NEW YORK ( TheStreet) -- J.C. Penney ( JCP) is the turnaround story in the department store sector. While the company lagged rivals Macy's ( M) and Kohl's ( KSS) throughout most of 2010, its exclusive brands and merchandising initiatives have put it on track to regain market share.
J.C. Penney's CEO Myron Ullman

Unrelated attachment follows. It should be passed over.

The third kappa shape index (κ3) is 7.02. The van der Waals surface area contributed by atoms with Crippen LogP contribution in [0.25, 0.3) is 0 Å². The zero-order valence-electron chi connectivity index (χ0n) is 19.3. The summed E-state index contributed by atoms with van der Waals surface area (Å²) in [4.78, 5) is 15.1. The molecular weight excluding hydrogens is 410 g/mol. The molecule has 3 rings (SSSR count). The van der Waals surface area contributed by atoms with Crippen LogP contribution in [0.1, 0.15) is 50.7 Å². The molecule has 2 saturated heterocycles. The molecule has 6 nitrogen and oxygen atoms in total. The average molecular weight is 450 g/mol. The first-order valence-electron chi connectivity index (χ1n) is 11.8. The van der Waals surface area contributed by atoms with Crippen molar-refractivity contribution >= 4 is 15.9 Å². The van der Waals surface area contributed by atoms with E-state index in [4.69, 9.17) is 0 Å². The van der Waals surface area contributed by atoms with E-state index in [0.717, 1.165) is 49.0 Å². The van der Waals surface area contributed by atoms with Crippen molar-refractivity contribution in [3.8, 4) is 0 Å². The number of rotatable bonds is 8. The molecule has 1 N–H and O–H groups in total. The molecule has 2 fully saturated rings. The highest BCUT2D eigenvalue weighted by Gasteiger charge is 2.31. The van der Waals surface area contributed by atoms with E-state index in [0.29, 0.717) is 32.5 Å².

J.C. Penney has benefited from its exclusive partnerships with Liz Claiborne ( LIZ), MNG by Mango and Call It Spring from Aldo, as well as the roll out of Sephora shops within stores. The company began seeing these benefits in the fourth quarter, when profit rose 35% to $271 million, or $1.09 a share, on revenue of $5.7 billion, a 2.8% increase from the year prior. J.C. Penney also touts major investors like William Ackman and Steven Roth on the board of directors. And at the helm is retail veteran Myron (Mike) Ullman III, who has navigated J.C. Penney amid the recession. But regardless of its recent ability to get it right, investors are still skeptical over managements 2011 forecast. The company is calling for a profit between $2 and $2.10 for the year, ahead of Wall Street's estimates of $2.04 a share. Of course, like all retailers, the company faces several potential headwinds. Ullman discussed with TheStreet how pressures like sourcing costs and higher gasoline prices will weigh on the company, and just how far we are in the retail recovery. TheStreet: Where are we in the retail recovery? Ullman: "It started in the middle of the fall where we noticed customers start to buy things for home entertaining. Thanksgiving weekend we were selling table linens and Pyrex -- things that weren't deemed essential nor are they necessarily gift-able items. This showed a somewhat different attitude about the holiday period."